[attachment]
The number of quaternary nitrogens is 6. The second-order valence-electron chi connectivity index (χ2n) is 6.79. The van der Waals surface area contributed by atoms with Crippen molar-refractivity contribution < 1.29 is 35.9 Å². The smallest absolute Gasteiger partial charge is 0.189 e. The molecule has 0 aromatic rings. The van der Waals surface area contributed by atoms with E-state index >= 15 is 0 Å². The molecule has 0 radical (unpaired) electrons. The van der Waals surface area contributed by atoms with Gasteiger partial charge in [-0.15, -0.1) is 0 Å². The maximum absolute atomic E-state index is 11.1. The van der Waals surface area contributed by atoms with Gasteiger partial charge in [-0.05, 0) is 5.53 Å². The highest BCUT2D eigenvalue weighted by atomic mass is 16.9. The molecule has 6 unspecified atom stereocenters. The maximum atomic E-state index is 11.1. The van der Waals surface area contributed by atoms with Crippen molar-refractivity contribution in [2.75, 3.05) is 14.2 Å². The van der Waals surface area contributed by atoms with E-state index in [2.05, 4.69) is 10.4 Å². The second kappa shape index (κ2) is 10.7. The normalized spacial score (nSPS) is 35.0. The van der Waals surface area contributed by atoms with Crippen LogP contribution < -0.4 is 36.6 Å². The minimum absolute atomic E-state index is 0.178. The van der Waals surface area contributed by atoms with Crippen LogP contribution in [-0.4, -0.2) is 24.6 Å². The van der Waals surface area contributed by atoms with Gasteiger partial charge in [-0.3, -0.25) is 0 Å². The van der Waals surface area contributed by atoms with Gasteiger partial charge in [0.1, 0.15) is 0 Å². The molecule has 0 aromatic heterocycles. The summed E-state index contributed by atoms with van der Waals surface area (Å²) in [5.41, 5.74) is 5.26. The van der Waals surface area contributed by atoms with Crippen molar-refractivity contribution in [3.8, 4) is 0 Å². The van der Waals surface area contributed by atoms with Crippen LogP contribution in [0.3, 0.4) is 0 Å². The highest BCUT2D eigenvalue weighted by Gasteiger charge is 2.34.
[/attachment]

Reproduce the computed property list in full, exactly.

The number of quaternary nitrogens is 6. The second-order valence-electron chi connectivity index (χ2n) is 6.79. The van der Waals surface area contributed by atoms with Crippen molar-refractivity contribution < 1.29 is 35.9 Å². The smallest absolute Gasteiger partial charge is 0.189 e. The molecule has 0 aromatic rings. The van der Waals surface area contributed by atoms with E-state index >= 15 is 0 Å². The molecule has 0 radical (unpaired) electrons. The van der Waals surface area contributed by atoms with Gasteiger partial charge in [-0.15, -0.1) is 0 Å². The maximum absolute atomic E-state index is 11.1. The van der Waals surface area contributed by atoms with Gasteiger partial charge in [-0.05, 0) is 5.53 Å². The highest BCUT2D eigenvalue weighted by atomic mass is 16.9. The molecule has 6 unspecified atom stereocenters. The maximum atomic E-state index is 11.1. The van der Waals surface area contributed by atoms with Crippen molar-refractivity contribution in [2.75, 3.05) is 14.2 Å². The van der Waals surface area contributed by atoms with E-state index in [2.05, 4.69) is 10.4 Å². The second kappa shape index (κ2) is 10.7. The normalized spacial score (nSPS) is 35.0. The van der Waals surface area contributed by atoms with Crippen LogP contribution < -0.4 is 36.6 Å². The minimum absolute atomic E-state index is 0.178. The van der Waals surface area contributed by atoms with Crippen LogP contribution in [-0.4, -0.2) is 24.6 Å². The van der Waals surface area contributed by atoms with Gasteiger partial charge in [-0.3, -0.25) is 0 Å². The van der Waals surface area contributed by atoms with Gasteiger partial charge in [0.1, 0.15) is 0 Å². The molecule has 0 aromatic heterocycles. The summed E-state index contributed by atoms with van der Waals surface area (Å²) in [5.41, 5.74) is 5.26. The van der Waals surface area contributed by atoms with Crippen molar-refractivity contribution in [3.8, 4) is 0 Å². The van der Waals surface area contributed by atoms with Crippen LogP contribution in [0.3, 0.4) is 0 Å². The highest BCUT2D eigenvalue weighted by Gasteiger charge is 2.34.